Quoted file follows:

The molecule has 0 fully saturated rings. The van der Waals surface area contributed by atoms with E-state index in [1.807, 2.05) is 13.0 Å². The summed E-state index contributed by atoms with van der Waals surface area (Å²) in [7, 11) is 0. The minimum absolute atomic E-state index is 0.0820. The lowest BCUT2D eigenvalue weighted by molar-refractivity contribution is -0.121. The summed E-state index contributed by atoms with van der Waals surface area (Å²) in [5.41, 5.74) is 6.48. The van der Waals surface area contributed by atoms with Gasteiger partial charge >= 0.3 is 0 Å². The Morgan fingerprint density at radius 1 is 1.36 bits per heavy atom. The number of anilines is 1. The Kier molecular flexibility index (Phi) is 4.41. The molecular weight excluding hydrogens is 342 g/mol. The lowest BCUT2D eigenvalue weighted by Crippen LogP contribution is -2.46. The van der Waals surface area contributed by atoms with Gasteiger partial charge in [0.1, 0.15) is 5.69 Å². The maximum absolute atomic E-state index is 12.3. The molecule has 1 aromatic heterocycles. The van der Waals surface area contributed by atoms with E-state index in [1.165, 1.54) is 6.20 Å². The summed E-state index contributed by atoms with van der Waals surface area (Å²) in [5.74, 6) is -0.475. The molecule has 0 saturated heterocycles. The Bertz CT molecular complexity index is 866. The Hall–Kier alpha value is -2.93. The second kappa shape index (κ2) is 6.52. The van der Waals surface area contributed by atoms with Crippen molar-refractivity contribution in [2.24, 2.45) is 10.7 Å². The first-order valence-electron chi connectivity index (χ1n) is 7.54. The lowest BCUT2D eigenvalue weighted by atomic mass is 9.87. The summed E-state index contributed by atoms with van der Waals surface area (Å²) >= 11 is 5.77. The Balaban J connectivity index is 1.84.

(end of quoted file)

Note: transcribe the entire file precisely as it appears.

The molecule has 0 fully saturated rings. The van der Waals surface area contributed by atoms with E-state index in [1.807, 2.05) is 13.0 Å². The summed E-state index contributed by atoms with van der Waals surface area (Å²) in [7, 11) is 0. The minimum absolute atomic E-state index is 0.0820. The lowest BCUT2D eigenvalue weighted by molar-refractivity contribution is -0.121. The summed E-state index contributed by atoms with van der Waals surface area (Å²) in [5.41, 5.74) is 6.48. The van der Waals surface area contributed by atoms with Gasteiger partial charge >= 0.3 is 0 Å². The Morgan fingerprint density at radius 1 is 1.36 bits per heavy atom. The number of anilines is 1. The Kier molecular flexibility index (Phi) is 4.41. The molecular weight excluding hydrogens is 342 g/mol. The lowest BCUT2D eigenvalue weighted by Crippen LogP contribution is -2.46. The van der Waals surface area contributed by atoms with Gasteiger partial charge in [0.1, 0.15) is 5.69 Å². The maximum absolute atomic E-state index is 12.3. The molecule has 1 aromatic heterocycles. The van der Waals surface area contributed by atoms with E-state index in [1.165, 1.54) is 6.20 Å². The summed E-state index contributed by atoms with van der Waals surface area (Å²) in [5.74, 6) is -0.475. The molecule has 0 saturated heterocycles. The Bertz CT molecular complexity index is 866. The Hall–Kier alpha value is -2.93. The second kappa shape index (κ2) is 6.52. The van der Waals surface area contributed by atoms with Crippen molar-refractivity contribution in [2.24, 2.45) is 10.7 Å². The first-order valence-electron chi connectivity index (χ1n) is 7.54. The lowest BCUT2D eigenvalue weighted by atomic mass is 9.87. The summed E-state index contributed by atoms with van der Waals surface area (Å²) >= 11 is 5.77. The Balaban J connectivity index is 1.84.